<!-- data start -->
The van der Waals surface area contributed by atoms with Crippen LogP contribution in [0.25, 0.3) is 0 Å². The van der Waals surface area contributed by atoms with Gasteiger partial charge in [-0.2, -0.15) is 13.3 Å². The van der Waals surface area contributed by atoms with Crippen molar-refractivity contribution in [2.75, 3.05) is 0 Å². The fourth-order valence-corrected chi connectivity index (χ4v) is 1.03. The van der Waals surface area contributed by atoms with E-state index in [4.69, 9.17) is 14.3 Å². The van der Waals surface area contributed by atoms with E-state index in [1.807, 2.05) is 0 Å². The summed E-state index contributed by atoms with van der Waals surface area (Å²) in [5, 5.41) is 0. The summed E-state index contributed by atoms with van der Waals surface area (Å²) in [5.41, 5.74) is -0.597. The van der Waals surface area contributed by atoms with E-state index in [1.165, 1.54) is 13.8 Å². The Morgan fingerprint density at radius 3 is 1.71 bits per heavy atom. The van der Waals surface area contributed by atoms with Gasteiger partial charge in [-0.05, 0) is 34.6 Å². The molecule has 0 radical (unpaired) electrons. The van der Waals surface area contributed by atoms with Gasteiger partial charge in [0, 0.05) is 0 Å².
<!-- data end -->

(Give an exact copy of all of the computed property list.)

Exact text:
The van der Waals surface area contributed by atoms with Crippen LogP contribution in [0.25, 0.3) is 0 Å². The van der Waals surface area contributed by atoms with Gasteiger partial charge in [-0.2, -0.15) is 13.3 Å². The van der Waals surface area contributed by atoms with Crippen molar-refractivity contribution in [2.75, 3.05) is 0 Å². The fourth-order valence-corrected chi connectivity index (χ4v) is 1.03. The van der Waals surface area contributed by atoms with E-state index in [4.69, 9.17) is 14.3 Å². The van der Waals surface area contributed by atoms with E-state index in [1.807, 2.05) is 0 Å². The summed E-state index contributed by atoms with van der Waals surface area (Å²) in [5, 5.41) is 0. The summed E-state index contributed by atoms with van der Waals surface area (Å²) in [5.41, 5.74) is -0.597. The van der Waals surface area contributed by atoms with E-state index in [1.165, 1.54) is 13.8 Å². The Morgan fingerprint density at radius 3 is 1.71 bits per heavy atom. The van der Waals surface area contributed by atoms with Gasteiger partial charge in [-0.05, 0) is 34.6 Å². The molecule has 0 radical (unpaired) electrons. The van der Waals surface area contributed by atoms with Gasteiger partial charge in [0, 0.05) is 0 Å².